Market garden in central Tucson

By Brandon Merchant, with Tres English

The most recent gathering of the Feeding Tucson Champions’ Network took place on July 20 at Dreamflower Gardens located in the heart mid-town Tucson. Nearly two dozen peoplDreamflower Gardens - Urban market garden in Central Tucsone gathered for the tour guided by proprietors Lorien and Dale Teresy. Lorien and Dale have taken advantage of their ¾ acre location by creating a thriving market garden where they grow vegetables that they sell at farmer’s markets and at their own food stand located at the rear of their property. In addition to fresh produce, Dreamflower also grows and sells a variety of herbs and potted plants as well as seasonal flower arrangements. Some highlights of the tour included the newly expanded vegetable growing area located on the western edge of the property, both Lorien and Dale say that this added space will allow them to bring even more produce to market.

After the tour concluded the small group gathered indoors to escape the heat and to begin to recommend ideas for food policies that Tucson could develop that would create a strong local food economy in southern Arizona. The diverse group of individuals included local business owners, urban market growers, teachers, and homeowners, each bringing a unique perspective to the discussion of how to create a more sustainable food system in southern Arizona. Although the discussion was just a start, many solid proposals were brought forward that could help Tucson become a food oasis in the southwest. A few of the more notable suggestions included:

  • Expanding youth farm and high school agriculture programs in Tucson schools. Currently only five schools in Tucson run agriculture programs, if sustainable ag programs were extended into all city high schools, It would help to foster a new generation of urban farmers and entrepreneurs that would aid in creating a vibrant local food economy. Current student run ag programs require that students operate and maintain a profitable market food stand, these are valuable vocational skills with the benefit of real world context.
  • Allow food sharing in public places such as neighborhood parks or common areas. Currently, there is no central location(s) where excess produce can be shared or sold. The Community Food Bank will take produce from certified urban growers and sell it on consignment, however at this point consignment produce is only available at the one farmer’s market and therefore the supply far exceeds the demand. The CFB model of consignment could possibly be adapted at the neighborhood level. Certified growers, or those individuals that have been determined to practice sustainable and safe gardening practices, would be able to share or sell produce either privately or by consignment at farmers markets or food stands located in neighborhood common areas, such as parks.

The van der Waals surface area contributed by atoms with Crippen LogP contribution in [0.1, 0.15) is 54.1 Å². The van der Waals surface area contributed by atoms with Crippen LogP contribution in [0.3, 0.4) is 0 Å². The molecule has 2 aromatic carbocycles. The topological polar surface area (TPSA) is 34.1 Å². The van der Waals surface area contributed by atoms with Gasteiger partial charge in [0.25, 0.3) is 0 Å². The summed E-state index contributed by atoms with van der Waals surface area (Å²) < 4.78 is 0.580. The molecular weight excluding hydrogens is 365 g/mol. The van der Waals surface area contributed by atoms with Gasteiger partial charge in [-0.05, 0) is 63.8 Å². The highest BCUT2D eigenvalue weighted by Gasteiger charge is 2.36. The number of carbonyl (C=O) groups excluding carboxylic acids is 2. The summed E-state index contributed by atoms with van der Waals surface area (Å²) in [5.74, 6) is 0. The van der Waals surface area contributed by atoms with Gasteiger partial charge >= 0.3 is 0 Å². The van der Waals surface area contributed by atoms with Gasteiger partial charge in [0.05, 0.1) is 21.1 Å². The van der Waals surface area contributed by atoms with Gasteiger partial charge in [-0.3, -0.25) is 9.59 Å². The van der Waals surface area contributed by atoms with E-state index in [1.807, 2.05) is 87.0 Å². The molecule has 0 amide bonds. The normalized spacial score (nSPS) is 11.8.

• Educate the public on the preparation and preservation of foods while making subsidizing commercial kitchens and making them available to the public. Programs like The Garden Kitchen have discovered that it is just as important to teach their clients cooking fundamentals and not just gardening skills. Because of this they have also emphasized cooking lessons into their seed to table food program. However, even if an individual posses all the necessary skills to prepare and preserve their harvest, it is often the case that they don’t have the necessary equipment to perform the task. In the past community kitchens were a gathering point where families could come together to prepare and share excess harvest. The city could work with local neighborhood churches, many of which already posses large kitchens that could be used for cooking and preservation of food.

One observation by both Lorien and Cris & Don Breckenfeld is that the CFB consignment program allowed them both to “get their feet wet” before they committed to investing a lot of time and money in developing their market gardens.  One possible target for expanding our existing food system would be to create a self-funding, consignment service, in cooperation with the Community Food Bank.  This would allow people who are interested in growing more food, to “try it out” and see if urban food production is right for them.

Currently, the city is in process of rewriting the urban agriculture zoning regulations. There have already been 2 community meetings designed to gather input for the public on the proposed new regulations, with more meetings to be scheduled in the future. If you’d like to learn more about the proposed zoning regulations, or if you have your own suggestions for how Tucson can create a sustainable local food economy, please join us at our next meeting or contact us for more information.